My View: GOP shot at Obamacare is DOA
Ryan Summerlin March 19, 2013
Last week Rep. Paul Ryan kicked off budget discussions by inserting a poison pill into any compromise with Democrats: making repeal of Obamacare part of budget negotiations.
With Democrats holding the Senate and the presidency, the GOP’s attempt to repeal Obamacare is DOA.
The GOP has always argued for a status quo, which is neither free market, cheap, nor successful. Worse, last week House Budget Chair Ryan proposed keeping Obamacare’s tax increases and ending Medicare Advantage while eliminating the benefits and cost savings of Obamacare.
With Ryan’s plan, the uninsured would remain uninsured. The rest of us would still pay for insurance that continues to screw consumers with lifetime caps, no coverage of pre-existing conditions, and kids over 18 kicked off their parents’ insurance.
Like a bad penny arguments for and against Obamacare keep turning up long after the Supreme Court upheld it and Congressional attempts to repeal it withstood more than 30 attempts.
The arguments the GOP has used against Obamacare is that it is government control that overturns the free market health care system and runs up the deficit so let the free market take care of the problem.
What free market? I know a free market when I see it. Our family imports and distributes an over the counter pharmaceutical in a market with 2,000 competitors. Consumers have the opportunity to buy it if they like the product and the price. Not so with health care. A very small handful of insurers control the market across state boundaries through their wholly owned subsidiaries and they are not subject to anti-trust laws. Those employed by small businesses or self-employed have a choice of either buying unaffordable insurance or going without. Their physician, insurer, or ambulance choose hospitals for them – hardly free markets at work.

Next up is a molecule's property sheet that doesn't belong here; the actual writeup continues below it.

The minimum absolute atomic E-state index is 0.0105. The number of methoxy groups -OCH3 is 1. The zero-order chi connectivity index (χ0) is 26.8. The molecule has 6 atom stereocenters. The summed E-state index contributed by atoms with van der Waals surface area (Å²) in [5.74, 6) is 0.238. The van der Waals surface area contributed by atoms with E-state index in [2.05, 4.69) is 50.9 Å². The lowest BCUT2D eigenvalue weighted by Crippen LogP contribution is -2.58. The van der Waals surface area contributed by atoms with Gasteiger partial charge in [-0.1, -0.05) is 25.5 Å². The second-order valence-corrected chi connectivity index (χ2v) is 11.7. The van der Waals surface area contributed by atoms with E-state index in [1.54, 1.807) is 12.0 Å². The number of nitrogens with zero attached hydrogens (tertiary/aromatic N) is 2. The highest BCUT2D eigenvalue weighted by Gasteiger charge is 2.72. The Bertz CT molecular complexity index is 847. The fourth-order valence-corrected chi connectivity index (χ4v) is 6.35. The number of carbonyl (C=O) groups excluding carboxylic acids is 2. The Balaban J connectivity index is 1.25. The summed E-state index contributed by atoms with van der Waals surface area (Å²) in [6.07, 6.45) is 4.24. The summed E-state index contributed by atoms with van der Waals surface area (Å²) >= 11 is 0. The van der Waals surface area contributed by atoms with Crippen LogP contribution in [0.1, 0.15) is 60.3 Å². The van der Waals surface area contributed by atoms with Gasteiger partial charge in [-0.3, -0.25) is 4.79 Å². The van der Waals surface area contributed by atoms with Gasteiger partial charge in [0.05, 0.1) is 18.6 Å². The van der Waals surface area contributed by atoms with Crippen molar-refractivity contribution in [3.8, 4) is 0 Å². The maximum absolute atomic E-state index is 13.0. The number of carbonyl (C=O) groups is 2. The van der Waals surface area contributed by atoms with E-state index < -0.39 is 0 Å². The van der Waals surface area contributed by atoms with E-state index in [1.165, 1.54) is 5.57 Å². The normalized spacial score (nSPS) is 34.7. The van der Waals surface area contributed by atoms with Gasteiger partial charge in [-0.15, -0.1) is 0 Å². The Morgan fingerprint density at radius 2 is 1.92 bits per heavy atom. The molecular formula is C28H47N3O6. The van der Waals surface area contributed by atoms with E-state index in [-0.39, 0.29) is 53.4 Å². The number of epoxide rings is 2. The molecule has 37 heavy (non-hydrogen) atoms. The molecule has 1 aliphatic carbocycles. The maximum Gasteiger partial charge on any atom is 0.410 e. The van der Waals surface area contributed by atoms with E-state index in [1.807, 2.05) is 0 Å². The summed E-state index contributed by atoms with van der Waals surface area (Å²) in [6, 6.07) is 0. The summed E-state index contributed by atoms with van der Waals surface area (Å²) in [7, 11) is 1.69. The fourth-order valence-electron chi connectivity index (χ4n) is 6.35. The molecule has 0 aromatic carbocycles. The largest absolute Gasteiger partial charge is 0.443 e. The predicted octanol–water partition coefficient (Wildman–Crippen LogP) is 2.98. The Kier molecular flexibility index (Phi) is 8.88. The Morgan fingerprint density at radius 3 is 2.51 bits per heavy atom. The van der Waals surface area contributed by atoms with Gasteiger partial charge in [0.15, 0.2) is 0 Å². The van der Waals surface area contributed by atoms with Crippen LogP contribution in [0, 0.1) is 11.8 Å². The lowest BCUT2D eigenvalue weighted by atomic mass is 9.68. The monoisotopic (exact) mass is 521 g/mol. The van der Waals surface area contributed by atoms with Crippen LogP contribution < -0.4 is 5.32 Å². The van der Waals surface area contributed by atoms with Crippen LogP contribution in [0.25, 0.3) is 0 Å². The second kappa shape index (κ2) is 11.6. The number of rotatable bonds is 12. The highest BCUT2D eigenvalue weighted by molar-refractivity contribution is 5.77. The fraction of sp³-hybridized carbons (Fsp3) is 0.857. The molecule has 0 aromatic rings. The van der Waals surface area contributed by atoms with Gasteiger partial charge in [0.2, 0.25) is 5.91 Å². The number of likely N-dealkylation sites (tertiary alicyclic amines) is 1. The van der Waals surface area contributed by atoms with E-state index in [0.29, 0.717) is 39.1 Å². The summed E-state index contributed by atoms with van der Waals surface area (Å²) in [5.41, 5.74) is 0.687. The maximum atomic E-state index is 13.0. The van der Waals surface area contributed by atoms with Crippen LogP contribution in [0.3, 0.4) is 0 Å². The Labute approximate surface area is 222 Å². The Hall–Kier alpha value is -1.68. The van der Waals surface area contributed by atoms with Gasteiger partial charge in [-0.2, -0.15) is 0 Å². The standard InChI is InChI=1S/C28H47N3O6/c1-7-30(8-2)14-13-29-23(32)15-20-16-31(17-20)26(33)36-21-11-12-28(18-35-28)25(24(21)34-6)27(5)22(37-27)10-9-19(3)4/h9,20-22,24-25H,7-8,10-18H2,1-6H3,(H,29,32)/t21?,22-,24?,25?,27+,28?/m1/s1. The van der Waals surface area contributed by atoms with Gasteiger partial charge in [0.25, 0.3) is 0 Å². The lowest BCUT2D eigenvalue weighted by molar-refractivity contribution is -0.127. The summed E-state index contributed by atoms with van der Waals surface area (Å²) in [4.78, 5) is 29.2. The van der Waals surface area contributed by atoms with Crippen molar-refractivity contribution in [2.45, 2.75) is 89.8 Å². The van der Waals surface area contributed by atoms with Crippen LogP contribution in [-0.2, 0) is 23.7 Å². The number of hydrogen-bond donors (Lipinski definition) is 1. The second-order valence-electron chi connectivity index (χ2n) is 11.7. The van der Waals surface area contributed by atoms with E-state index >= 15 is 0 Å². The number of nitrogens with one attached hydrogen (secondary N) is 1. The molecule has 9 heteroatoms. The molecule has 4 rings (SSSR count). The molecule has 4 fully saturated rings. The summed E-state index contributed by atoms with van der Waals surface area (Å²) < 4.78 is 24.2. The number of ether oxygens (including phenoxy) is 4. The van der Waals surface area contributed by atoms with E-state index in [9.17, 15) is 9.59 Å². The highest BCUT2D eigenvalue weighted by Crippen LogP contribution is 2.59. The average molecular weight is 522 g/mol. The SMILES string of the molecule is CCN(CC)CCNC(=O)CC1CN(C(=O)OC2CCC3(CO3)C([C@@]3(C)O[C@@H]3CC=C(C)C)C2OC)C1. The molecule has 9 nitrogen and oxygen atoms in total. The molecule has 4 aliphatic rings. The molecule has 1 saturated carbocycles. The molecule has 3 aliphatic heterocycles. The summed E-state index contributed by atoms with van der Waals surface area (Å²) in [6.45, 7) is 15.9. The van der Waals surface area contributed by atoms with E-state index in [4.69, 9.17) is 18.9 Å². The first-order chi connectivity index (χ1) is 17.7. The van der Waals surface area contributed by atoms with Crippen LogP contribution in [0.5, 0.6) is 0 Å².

The Obamacare exchanges from which the uninsured get their affordable policies are comprised of private insurers openly competing against one another that offer required minimum benefits and more. Subscribers get access to a freer private sector market than we have now.
The GOP’s newest approach speculates most employers will stop providing insurance, opting to pay the fine instead, even though the Congressional Budget Office predicts that will not happen to any significant extent. This would be expensive, Republicans claim, because the exchanges subsidize the insurance policies. That point is deceptive. Consumers using exchanges will pay per their income levels and employed consumers would be less likely to get subsidies than the unemployed.
Cheap? Our costs per-capita are two and a half times more than any other industrialized country. The U.S. ranks in the bottom 40s in the list of any measure of outcome when compared to the rest of the industrialized world, mostly because the lack of access to health care of so many drags down the average. Why? Those who have insurance get preventative care; the rest who rely on high priced emergency rooms do not.
Private health providers get away with markups that are many times what even the government Medicare and Medicaid reimburses, per an investigative report in Time Magazine, March 4. One reason Medicare Advantage was scrapped was that insurers charged 12 percent more than government spends doing it itself.
Our system now pays providers fees for each service. The more tests given; the more re-admissions into hospitals, the more providers get paid. Outdated record-keeping cannot keep track of duplicative tests. Obamacare reduces charity care costs shifts by providing health insurance for the 30 million uninsured, changing the payment basis, and modernizing record keeping. The Congressional Budget Office estimates a $700 billion-plus savings to Medicare over 10 years and still Obamacare is deficit neutral. These are the cost savings to the health care system Ryan’s budget would eliminate.
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